How to teach the smartest generation

I was pre-disposed to enjoy Don Tapscott’s ASCD session on the net generation and I wont detail it too much as I’ve blogged here before about his writing and his books, including the latest, Grown Up Digital.

Some good quotes to take away though were:

‘Some universities aren’t post-Gutenberg, they’re pre-Gutenberg’

‘The internet is not a problem; it is a learning opportunity’

The Conference Daily, a daily newspaper of the conference (yes, this conference is that big) reported Tapscott this way:

‘We are creating a generation that is thinking differently from every other generation before. These students are not just multi-tasking, they have better abilities to code-switch. They are constantly searching, story-telling, collaborating, developing and authenticating.’

He urged educators to disable the ‘generational firewalls’ that they had erected between them and their students and embrace a culture of collaboration, integration and self-organization. Banning social media such as ‘Facebook’s says, ‘We don’t understand your tools. We don’t trust you’.

Grown up Digital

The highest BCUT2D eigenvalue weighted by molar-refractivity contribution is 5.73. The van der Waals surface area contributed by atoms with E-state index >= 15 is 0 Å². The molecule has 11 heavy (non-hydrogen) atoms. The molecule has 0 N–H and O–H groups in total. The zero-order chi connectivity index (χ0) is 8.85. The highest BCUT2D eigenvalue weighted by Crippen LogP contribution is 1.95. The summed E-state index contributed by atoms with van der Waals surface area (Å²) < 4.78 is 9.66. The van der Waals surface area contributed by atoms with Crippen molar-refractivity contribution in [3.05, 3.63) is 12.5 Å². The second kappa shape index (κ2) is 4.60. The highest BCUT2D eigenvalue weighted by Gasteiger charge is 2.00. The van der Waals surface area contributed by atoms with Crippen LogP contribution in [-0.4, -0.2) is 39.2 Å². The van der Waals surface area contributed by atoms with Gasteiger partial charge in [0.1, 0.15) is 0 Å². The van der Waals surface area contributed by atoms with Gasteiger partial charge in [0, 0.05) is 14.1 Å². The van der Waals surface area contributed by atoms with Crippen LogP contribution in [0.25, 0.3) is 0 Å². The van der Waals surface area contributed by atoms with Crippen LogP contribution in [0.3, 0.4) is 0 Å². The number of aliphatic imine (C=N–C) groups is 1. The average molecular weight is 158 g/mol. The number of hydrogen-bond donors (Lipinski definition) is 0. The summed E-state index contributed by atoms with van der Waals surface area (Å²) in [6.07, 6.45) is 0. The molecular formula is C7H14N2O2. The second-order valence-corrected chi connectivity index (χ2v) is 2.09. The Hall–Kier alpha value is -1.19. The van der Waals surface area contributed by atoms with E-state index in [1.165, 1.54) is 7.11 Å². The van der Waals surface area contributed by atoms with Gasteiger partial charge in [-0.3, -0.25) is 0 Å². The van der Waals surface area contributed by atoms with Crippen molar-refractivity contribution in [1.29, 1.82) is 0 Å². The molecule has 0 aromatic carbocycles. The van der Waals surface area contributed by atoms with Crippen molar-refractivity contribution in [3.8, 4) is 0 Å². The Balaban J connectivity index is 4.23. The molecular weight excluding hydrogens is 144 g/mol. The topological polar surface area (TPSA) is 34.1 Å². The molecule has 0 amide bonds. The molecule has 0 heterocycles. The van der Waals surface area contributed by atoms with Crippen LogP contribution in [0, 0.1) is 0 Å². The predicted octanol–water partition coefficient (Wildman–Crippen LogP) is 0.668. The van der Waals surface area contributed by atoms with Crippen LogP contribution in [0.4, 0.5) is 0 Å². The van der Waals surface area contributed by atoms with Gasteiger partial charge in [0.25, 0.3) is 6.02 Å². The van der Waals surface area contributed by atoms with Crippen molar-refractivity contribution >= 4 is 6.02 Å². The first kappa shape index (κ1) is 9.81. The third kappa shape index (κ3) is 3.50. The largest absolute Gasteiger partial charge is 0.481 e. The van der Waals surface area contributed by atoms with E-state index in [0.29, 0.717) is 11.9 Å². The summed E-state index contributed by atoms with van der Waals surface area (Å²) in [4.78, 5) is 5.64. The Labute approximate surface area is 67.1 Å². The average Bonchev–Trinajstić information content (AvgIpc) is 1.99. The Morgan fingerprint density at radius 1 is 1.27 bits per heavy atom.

After I railed angrily about the media (esp. the AGE) depiction and stereotyping of young people as brain-dead internet zombies late last year here, I was delighted to hear the other side of the story coming from Don Tapscott, who wrote Growing Up Digital among other things.

In a conversation on Net at Nite he talks about his new book, Grown Up Digital, and argues that, rather than the dumbed down and selfish generation, the internet kids are generally smarter, more connected and with a stronger social conscience. The problem is that too many of us adults don’t get it. Tapscott argues that everything’s gonna change, and that means pedagogy too. It makes good listening and I’ll definitely be on the school library doorstep when it opens next week organising a couple of copies for teacher reference.

Meanwhile, you can grab the mp3 and hear the conversation here:  netatnite